followed by 1 to 2 years of no
so that natural competitive
interactions between drawdown-sensitive and insensitive species remain and the
Winter drawdowns are the most success-
less sensitive do not become dominant.
ful for northern reservoirs, interfere
with other reservoir uses, and
In general, the long-term effects
should refill promptly with spring runoff.
on aquatic plants are poorly understood.
The feasibility of this method for a particular reservoir is dictated
could not be used in a hydropower
largely by its use.
Many of these reservoirs, however, have few
reservoir, for example.
phyte problems due to the absence of shallow areas and to the large water
The level of mainstream reservoirs is
level fluctuations over short periods.
dominated by riverflow and the amount of water level manipulation possible is
sometimes limited (Ploskey, Aggus, and Nestler 1984).
Bates, and Stanley (197-8) at Melton
duration withdrawals, as used by
Flood control impoundments
Hill, could be used for this type of reservoir.
are good candidates for water level drawdowns, particularly during winter
Comparatively very low costs are associated with this procedure, and it
could produce some cost savings in overall reservoir management.
Limitations and Concerns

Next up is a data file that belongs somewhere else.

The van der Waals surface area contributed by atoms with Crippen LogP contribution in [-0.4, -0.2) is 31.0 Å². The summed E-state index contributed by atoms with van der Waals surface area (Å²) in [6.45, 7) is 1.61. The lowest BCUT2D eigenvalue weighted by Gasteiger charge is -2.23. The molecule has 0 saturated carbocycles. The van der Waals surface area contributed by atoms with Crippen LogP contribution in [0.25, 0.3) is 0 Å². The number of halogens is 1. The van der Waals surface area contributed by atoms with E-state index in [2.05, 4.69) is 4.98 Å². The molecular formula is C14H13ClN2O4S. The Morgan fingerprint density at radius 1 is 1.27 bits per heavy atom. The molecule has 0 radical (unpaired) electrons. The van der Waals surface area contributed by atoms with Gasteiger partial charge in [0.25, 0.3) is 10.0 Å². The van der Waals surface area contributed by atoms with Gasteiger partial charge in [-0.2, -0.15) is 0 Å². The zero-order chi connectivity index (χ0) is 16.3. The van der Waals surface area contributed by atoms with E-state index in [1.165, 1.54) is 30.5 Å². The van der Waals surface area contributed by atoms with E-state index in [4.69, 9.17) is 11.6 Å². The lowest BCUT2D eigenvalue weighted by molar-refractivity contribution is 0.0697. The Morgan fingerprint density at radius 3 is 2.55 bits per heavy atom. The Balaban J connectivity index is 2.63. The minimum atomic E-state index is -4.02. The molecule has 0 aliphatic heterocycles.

Ploskey (1983) lists several ways in which
can interfere with
reservoir uses, including interference with navigation, access for boaters and
Most, if not all, of the problems are
swimmers, fishing, and fish management.
averted by winter drawdowns and spring refills.
Algal blooms after reflooding
were reported by Hulsey (1958) and Beard
although the causes of such
blooms are poorly understood. High external loading, release of nutrients
from sediments, and elimination of competitive effects of higher plants with
Spring and summer drawdowns can have several neg-
algae may all be involved.
These include destruction of lit-
ative effects on fishing (Ploskey 1983).
toral food organisms, elimination of cover, and interference with spawning.
dissolved oxygen in the remaining pool can produce a fish kill, or
summer drawdowns can eliminate thermal stratification and introduce anoxic
waters to the entire reservoir (Geagan 1960, Richardson 1975, Shaw 1983).